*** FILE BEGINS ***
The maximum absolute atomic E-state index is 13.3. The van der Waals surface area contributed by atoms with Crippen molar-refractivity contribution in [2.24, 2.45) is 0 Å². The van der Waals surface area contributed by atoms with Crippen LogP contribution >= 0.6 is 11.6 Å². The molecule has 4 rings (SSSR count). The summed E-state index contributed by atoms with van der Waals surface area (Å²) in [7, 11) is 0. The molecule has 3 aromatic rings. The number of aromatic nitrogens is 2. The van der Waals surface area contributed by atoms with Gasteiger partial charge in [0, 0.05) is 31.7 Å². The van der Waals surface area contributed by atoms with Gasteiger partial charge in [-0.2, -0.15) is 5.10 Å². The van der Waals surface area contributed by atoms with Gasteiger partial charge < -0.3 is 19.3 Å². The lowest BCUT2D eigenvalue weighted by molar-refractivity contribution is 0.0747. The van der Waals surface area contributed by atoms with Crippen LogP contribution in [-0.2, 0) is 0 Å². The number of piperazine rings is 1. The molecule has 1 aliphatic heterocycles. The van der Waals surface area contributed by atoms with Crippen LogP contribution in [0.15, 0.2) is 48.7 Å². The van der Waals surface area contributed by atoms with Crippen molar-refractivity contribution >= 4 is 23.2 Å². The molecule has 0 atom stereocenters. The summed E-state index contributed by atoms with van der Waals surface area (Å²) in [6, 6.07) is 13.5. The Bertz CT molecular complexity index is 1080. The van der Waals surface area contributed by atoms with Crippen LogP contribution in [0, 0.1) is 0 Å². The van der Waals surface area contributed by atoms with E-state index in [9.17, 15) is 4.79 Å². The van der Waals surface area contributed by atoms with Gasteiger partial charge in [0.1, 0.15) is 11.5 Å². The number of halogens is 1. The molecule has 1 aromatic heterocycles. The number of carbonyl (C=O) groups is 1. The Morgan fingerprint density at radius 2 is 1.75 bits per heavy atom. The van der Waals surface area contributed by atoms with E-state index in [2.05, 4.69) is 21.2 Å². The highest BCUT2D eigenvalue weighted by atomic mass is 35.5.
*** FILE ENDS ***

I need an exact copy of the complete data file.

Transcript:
The maximum absolute atomic E-state index is 13.3. The van der Waals surface area contributed by atoms with Crippen molar-refractivity contribution in [2.24, 2.45) is 0 Å². The van der Waals surface area contributed by atoms with Crippen LogP contribution >= 0.6 is 11.6 Å². The molecule has 4 rings (SSSR count). The summed E-state index contributed by atoms with van der Waals surface area (Å²) in [7, 11) is 0. The molecule has 3 aromatic rings. The number of aromatic nitrogens is 2. The van der Waals surface area contributed by atoms with Gasteiger partial charge in [0, 0.05) is 31.7 Å². The van der Waals surface area contributed by atoms with Gasteiger partial charge in [-0.2, -0.15) is 5.10 Å². The van der Waals surface area contributed by atoms with Gasteiger partial charge < -0.3 is 19.3 Å². The lowest BCUT2D eigenvalue weighted by molar-refractivity contribution is 0.0747. The van der Waals surface area contributed by atoms with Crippen LogP contribution in [-0.2, 0) is 0 Å². The number of piperazine rings is 1. The molecule has 1 aliphatic heterocycles. The van der Waals surface area contributed by atoms with Crippen LogP contribution in [0.15, 0.2) is 48.7 Å². The van der Waals surface area contributed by atoms with Crippen molar-refractivity contribution >= 4 is 23.2 Å². The molecule has 0 atom stereocenters. The summed E-state index contributed by atoms with van der Waals surface area (Å²) in [6, 6.07) is 13.5. The Bertz CT molecular complexity index is 1080. The van der Waals surface area contributed by atoms with Crippen LogP contribution in [0, 0.1) is 0 Å². The van der Waals surface area contributed by atoms with E-state index in [9.17, 15) is 4.79 Å². The van der Waals surface area contributed by atoms with Gasteiger partial charge in [0.1, 0.15) is 11.5 Å². The number of halogens is 1. The molecule has 1 aromatic heterocycles. The number of carbonyl (C=O) groups is 1. The Morgan fingerprint density at radius 2 is 1.75 bits per heavy atom. The van der Waals surface area contributed by atoms with E-state index in [2.05, 4.69) is 21.2 Å². The highest BCUT2D eigenvalue weighted by atomic mass is 35.5.